- They will be less aware of how to help ensure your day goes as smoothly as possible, and may miss some of the important parts of your day. They may not have spent time with you understanding your day and timings, knowing what’s important to you. You may have only paid a few hundred pounds but if they give you a disk full of images they could argue that you’ve received value for money, even though the pictures aren’t that great.
- They may get called in to work by their boss on the day of your wedding day due to some emergency. Would they turn down their main source of income or your wedding day for a few hundred pounds?
- Are the albums and presentation products that you will be paying for of the highest quality or are they using sub-standard products with reduced image quality to save themselves some money?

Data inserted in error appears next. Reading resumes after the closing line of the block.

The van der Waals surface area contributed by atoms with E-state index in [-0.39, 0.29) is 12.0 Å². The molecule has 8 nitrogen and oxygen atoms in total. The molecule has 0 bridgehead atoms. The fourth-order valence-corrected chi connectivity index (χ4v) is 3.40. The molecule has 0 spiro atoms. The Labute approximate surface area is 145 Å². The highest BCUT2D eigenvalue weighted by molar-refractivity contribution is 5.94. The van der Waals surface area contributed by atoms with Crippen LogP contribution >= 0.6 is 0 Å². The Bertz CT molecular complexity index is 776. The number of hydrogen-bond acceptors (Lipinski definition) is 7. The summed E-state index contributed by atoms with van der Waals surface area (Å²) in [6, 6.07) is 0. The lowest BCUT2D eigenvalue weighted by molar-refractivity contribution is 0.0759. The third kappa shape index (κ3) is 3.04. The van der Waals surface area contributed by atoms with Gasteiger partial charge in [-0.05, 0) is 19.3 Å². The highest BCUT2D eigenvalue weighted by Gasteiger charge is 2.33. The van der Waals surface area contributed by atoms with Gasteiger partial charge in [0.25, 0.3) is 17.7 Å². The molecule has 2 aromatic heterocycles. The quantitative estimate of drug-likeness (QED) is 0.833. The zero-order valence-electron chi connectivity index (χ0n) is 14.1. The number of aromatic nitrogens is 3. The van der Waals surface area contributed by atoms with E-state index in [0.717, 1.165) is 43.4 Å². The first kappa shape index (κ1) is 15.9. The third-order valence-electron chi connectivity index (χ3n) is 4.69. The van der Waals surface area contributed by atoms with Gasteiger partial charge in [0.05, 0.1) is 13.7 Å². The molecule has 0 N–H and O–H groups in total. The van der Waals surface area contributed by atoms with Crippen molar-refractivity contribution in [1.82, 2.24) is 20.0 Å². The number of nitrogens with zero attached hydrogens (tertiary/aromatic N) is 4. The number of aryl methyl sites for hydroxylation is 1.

- Any professional photographer will have backup equipment, insurance, and a way of providing you with an equally skilled photographer should the worse happen.
So on the face of it £500 or £600 for a photography package with all images on disk may seem like good value for money, but you do get what you pay for. Would it be a better investment to spend a bit more and get a professional photographer for your wedding day? Only you can decide what’s right for you.
I hope I’ve given you some pointers and things to look out for and would like to wish all the best on the journey to choosing your photographer!
“As a full-time photographer who specialises in weddings, having been fully trained and mentored, I need to ensure the longevity of my business and ensure it maintains a great reputation. Therefore my aim is to exceed the above requirements and more importantly your expectations! I want you to have beautiful wedding pictures to treasure for generations.”